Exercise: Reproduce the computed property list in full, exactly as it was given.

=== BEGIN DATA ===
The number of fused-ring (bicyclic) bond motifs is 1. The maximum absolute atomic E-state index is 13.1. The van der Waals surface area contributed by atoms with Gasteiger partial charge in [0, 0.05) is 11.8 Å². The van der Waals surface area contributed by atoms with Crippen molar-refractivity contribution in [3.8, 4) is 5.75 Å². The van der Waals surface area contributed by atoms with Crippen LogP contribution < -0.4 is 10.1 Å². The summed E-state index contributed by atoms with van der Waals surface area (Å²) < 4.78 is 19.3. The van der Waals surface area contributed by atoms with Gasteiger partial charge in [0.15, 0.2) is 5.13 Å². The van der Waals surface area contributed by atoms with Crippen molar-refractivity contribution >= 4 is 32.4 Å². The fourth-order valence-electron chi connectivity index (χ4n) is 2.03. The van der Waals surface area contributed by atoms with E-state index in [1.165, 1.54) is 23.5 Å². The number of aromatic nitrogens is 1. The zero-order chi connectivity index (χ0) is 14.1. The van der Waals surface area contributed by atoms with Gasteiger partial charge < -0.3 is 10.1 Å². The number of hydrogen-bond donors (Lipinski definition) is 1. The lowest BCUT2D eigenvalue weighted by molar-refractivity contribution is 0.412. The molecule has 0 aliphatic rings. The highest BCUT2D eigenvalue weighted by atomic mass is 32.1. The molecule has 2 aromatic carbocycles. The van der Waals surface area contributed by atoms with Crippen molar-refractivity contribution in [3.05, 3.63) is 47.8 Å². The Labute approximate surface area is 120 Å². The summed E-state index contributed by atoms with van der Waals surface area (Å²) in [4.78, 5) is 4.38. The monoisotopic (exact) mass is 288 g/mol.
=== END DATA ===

The number of fused-ring (bicyclic) bond motifs is 1. The maximum absolute atomic E-state index is 13.1. The van der Waals surface area contributed by atoms with Gasteiger partial charge in [0, 0.05) is 11.8 Å². The van der Waals surface area contributed by atoms with Crippen molar-refractivity contribution in [3.8, 4) is 5.75 Å². The van der Waals surface area contributed by atoms with Crippen LogP contribution < -0.4 is 10.1 Å². The summed E-state index contributed by atoms with van der Waals surface area (Å²) < 4.78 is 19.3. The van der Waals surface area contributed by atoms with Gasteiger partial charge in [0.15, 0.2) is 5.13 Å². The van der Waals surface area contributed by atoms with Crippen molar-refractivity contribution >= 4 is 32.4 Å². The fourth-order valence-electron chi connectivity index (χ4n) is 2.03. The van der Waals surface area contributed by atoms with E-state index in [1.165, 1.54) is 23.5 Å². The number of aromatic nitrogens is 1. The zero-order chi connectivity index (χ0) is 14.1. The van der Waals surface area contributed by atoms with Gasteiger partial charge < -0.3 is 10.1 Å². The number of hydrogen-bond donors (Lipinski definition) is 1. The lowest BCUT2D eigenvalue weighted by molar-refractivity contribution is 0.412. The molecule has 0 aliphatic rings. The highest BCUT2D eigenvalue weighted by atomic mass is 32.1. The molecule has 2 aromatic carbocycles. The van der Waals surface area contributed by atoms with Crippen molar-refractivity contribution in [3.05, 3.63) is 47.8 Å². The Labute approximate surface area is 120 Å². The summed E-state index contributed by atoms with van der Waals surface area (Å²) in [4.78, 5) is 4.38. The monoisotopic (exact) mass is 288 g/mol.